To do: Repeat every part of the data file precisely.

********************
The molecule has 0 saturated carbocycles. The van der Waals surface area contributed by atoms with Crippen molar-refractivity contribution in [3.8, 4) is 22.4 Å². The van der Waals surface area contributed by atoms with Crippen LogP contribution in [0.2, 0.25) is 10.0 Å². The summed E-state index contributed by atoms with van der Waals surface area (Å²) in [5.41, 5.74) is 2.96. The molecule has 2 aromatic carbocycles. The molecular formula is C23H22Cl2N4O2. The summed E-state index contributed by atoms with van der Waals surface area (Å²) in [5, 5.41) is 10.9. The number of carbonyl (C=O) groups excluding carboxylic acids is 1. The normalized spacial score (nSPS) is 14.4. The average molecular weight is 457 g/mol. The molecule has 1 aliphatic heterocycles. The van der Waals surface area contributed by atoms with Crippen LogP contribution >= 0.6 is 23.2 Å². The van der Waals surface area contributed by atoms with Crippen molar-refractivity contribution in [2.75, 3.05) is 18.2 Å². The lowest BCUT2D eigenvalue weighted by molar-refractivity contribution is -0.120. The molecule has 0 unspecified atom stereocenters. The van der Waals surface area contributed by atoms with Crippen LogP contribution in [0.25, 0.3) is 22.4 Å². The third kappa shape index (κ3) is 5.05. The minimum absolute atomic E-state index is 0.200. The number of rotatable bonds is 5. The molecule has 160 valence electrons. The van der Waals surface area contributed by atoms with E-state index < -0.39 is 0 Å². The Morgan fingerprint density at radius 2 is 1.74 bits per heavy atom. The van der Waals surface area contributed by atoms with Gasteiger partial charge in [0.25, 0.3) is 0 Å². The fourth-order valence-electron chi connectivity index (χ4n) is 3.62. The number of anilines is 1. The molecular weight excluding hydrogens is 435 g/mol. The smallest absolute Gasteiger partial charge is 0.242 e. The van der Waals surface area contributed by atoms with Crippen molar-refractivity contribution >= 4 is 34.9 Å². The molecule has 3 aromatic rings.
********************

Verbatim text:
The molecule has 0 saturated carbocycles. The van der Waals surface area contributed by atoms with Crippen molar-refractivity contribution in [3.8, 4) is 22.4 Å². The van der Waals surface area contributed by atoms with Crippen LogP contribution in [0.2, 0.25) is 10.0 Å². The summed E-state index contributed by atoms with van der Waals surface area (Å²) in [5.41, 5.74) is 2.96. The molecule has 2 aromatic carbocycles. The molecular formula is C23H22Cl2N4O2. The summed E-state index contributed by atoms with van der Waals surface area (Å²) in [5, 5.41) is 10.9. The number of carbonyl (C=O) groups excluding carboxylic acids is 1. The normalized spacial score (nSPS) is 14.4. The average molecular weight is 457 g/mol. The molecule has 1 aliphatic heterocycles. The van der Waals surface area contributed by atoms with Crippen LogP contribution >= 0.6 is 23.2 Å². The van der Waals surface area contributed by atoms with Crippen molar-refractivity contribution in [2.75, 3.05) is 18.2 Å². The lowest BCUT2D eigenvalue weighted by molar-refractivity contribution is -0.120. The molecule has 0 unspecified atom stereocenters. The van der Waals surface area contributed by atoms with Crippen LogP contribution in [0.25, 0.3) is 22.4 Å². The third kappa shape index (κ3) is 5.05. The minimum absolute atomic E-state index is 0.200. The number of rotatable bonds is 5. The molecule has 160 valence electrons. The van der Waals surface area contributed by atoms with E-state index < -0.39 is 0 Å². The Morgan fingerprint density at radius 2 is 1.74 bits per heavy atom. The van der Waals surface area contributed by atoms with Gasteiger partial charge in [0.25, 0.3) is 0 Å². The fourth-order valence-electron chi connectivity index (χ4n) is 3.62. The number of anilines is 1. The molecular weight excluding hydrogens is 435 g/mol. The smallest absolute Gasteiger partial charge is 0.242 e. The van der Waals surface area contributed by atoms with Crippen molar-refractivity contribution >= 4 is 34.9 Å². The molecule has 3 aromatic rings.